Tuesday, October 31, 2023

Reservations for the SCBWI In-Person Winter Conference 2024 Are Now Open!


Hold the dates (February 9-11, 2024) and check out the schedule for the #scbwiNY24 here. There will be:

Amazing Keynotes (Cece Bell, Joseph Coelho, and James Ransome!)

A panel on "The Outlook for Children's Publishing in 2024 (with agent Patrice Caldwell, Editor Susan Van Metre, Editor Mallory Loehr, and Editor Jess Harold, moderated by TeMika Grooms)

In-depth creative labs (choose from eight different sessions Saturday and eight on Sunday)

As well as manuscript and portfolio consultations, social media consultations, website consultations, and the always-amazing (and often career-changing) portfolio showcase for illustrators, and nine optional socials.

Check out all the conference offerings here.

We hope you'll join us. (And for those who can't make it to New York in February 2024, there will be a virtual conference option... stay tuned for more on that!)

Illustrate, Translate, and Write On,

Thursday, October 26, 2023

CURES FOR LONELINESS: Writing & Illustrating Disability



by Charlotte Sullivan Wild

Photo by C. S. Wild 2021 - Nighttime window with a reflection/ silhouette of a figure with hair in a loose bun, lamp and dressers from a living room, looking out on fading sunset, silhouette of trees and a barn. The moon looks like a small jewel or tear on the figure's face.


While every disabled person is unique, I suspect at some point, we all share loneliness. Isolation has absolutely been the hardest part of becoming chronically ill. Yet, I’m not alone.

A former student started using a wheelchair at age twelve and moved shortly thereafter. This kid full of macabre humor suddenly felt shy. They didn’t make many friends. Or fit in.

A neurodiverse elder recently told me, they’d felt “different” their whole life. They longed for connection, but got beaten up as a kid, and still feel left out.

Sometimes disability itself isolates us. 

Too often, inaccessibility and prejudice do, too.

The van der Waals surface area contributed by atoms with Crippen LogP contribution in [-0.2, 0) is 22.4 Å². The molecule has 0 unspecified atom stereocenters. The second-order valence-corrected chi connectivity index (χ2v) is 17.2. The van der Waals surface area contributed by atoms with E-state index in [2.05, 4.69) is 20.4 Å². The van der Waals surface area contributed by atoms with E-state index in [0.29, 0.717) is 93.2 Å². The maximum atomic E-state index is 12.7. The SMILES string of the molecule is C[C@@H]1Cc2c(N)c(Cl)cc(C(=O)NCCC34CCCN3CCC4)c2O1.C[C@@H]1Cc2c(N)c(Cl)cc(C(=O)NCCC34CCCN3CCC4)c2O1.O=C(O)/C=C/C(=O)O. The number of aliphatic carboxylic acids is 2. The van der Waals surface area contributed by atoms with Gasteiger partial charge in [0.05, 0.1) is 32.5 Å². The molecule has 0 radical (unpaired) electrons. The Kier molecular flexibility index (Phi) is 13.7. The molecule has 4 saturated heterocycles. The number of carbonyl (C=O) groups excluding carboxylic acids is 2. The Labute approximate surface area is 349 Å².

And no wonder. Most of us grew up without affirming disability stories. Instead - we got infantilizing or villainous or gas-lighting images of disabled people. Or inspiration porn (a term coined by Stella Young) created for able people

A grainy, sepia image of carnations against a blue sky with white text in the sky: "The only disability in life is a bad attitude."
Inspiration porn quote by Scott Hamilton: "The only disability in life is a bad attitude." The grainy, sepia image of pink carnations against a cloudless sky doesn't change the insult of this platitude. Disabilities are real. As are barriers and prejudice. Objectifying disabled people to make able people feel good, signals that disabled people are indeed alone.

But unlike many of our disabilities, loneliness is curable.

Little Cures

As book makers, we can dream a less lonely world into being. Imagine what authentic disability stories would have meant to my elder. My student. Their peers and teachers. When I was first cut off with illness, I was lost. Some of your books were lifelines. 

Authentic stories can reassure disabled kids: they aren't alone. Model that it's okay to ask for what you need, to draw boundaries, and care for yourself.
They can normalize hanging with the new kid who uses a wheelchair or noise-cancelling headphones. 

There is no cure for my illness. But sometimes the smallest help is life-changing. 

Likewise, one book can’t solve everything. But authentic books 
can affirm kids, model friendship, and dismantle ableism - page by page. 

Little cures can change lives.